Monday The Wall Street Journal published an article entitled “Obama Backs New Rules for Brokers on Retirement Accounts” (you can find it here). The gist of the article is the Administration’s efforts to establish rules that would better protect investors from unscrupulous behavior on the part of their investment brokers.
This is the problem: a broker is not an advisor. While you do not want a free-for-all broker community, you cannot make rules that go against the very nature of a role. Mingling issues of compensation and standards of behavior, the article shows that – willingly or not – there is still much confusion about this. And confusion invites political grandstanding. “If your business model rests on taking advantage, bilking hardworking Americans out of their retirement money, then you shouldn’t be in business,” says President Obama, adding that “Outdated regulations, legal loopholes, fine print, all that stuff today makes it harder for savers to know who they can trust.” President Obama advocates the extension of the “fiduciary standard” to brokers (on top of the already required “suitability standard”).
There clearly is a serious lack of concern for differentiating an advisor from a broker. If you’re shopping for a new car, your dealer – the “broker” – has the duty to sell you what you have agreed to purchase, in the conditions in which a new car is usually delivered. All the dealer needs to check is that you are good for the money and that you have a drivers’ license. He does not have to make sure the car you selected (optionals included) is the best fit for your driving objectives. That, if anyone’s, is the role of spouses or parents (for the young): they are advisors and automatically, because they love you, will apply a variation of the fiduciary standard in the matter.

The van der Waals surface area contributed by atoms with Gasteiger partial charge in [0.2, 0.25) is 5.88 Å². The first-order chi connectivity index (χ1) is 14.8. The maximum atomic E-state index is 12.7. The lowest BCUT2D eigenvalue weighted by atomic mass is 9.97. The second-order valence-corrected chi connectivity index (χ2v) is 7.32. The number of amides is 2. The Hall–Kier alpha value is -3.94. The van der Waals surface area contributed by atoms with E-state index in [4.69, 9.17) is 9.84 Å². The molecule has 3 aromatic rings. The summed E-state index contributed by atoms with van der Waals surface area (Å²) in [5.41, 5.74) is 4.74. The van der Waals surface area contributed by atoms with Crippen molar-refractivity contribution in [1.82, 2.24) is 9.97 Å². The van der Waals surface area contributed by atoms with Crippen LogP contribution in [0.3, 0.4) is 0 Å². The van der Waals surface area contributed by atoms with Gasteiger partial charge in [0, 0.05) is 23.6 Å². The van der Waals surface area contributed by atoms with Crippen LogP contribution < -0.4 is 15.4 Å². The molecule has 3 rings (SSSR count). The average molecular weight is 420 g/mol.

In the world of investing there are those who need to be shepherded through the complexities of managing money in practically all its aspects. Advisors exist for just this purpose, and given the latitude of operational freedom enjoyed they should be adhering to a higher code of conduct (fiduciary).
There are also those who have their own ideas about what to do with their money, and simply need assistance in putting those ideas to work. A broker’s function is exactly that: to buy and sell what you wish. Like the car dealer, brokers will give you what you ask (provided it exists and is suitable), but they are not responsible for your full financial well-being.
“Outdated regulations, legal loopholes, fine print…” as President Obama says? Well, they are there for you to know and, in the case of the fine print, to read. We cannot be forcibly protected from our ineptitude or laziness. Or are we saying we should go after the ladies in the picture for “enticing” us on the “wrong” car?
Photo source: http://commons.wikimedia.org; Lamborghini Aventador.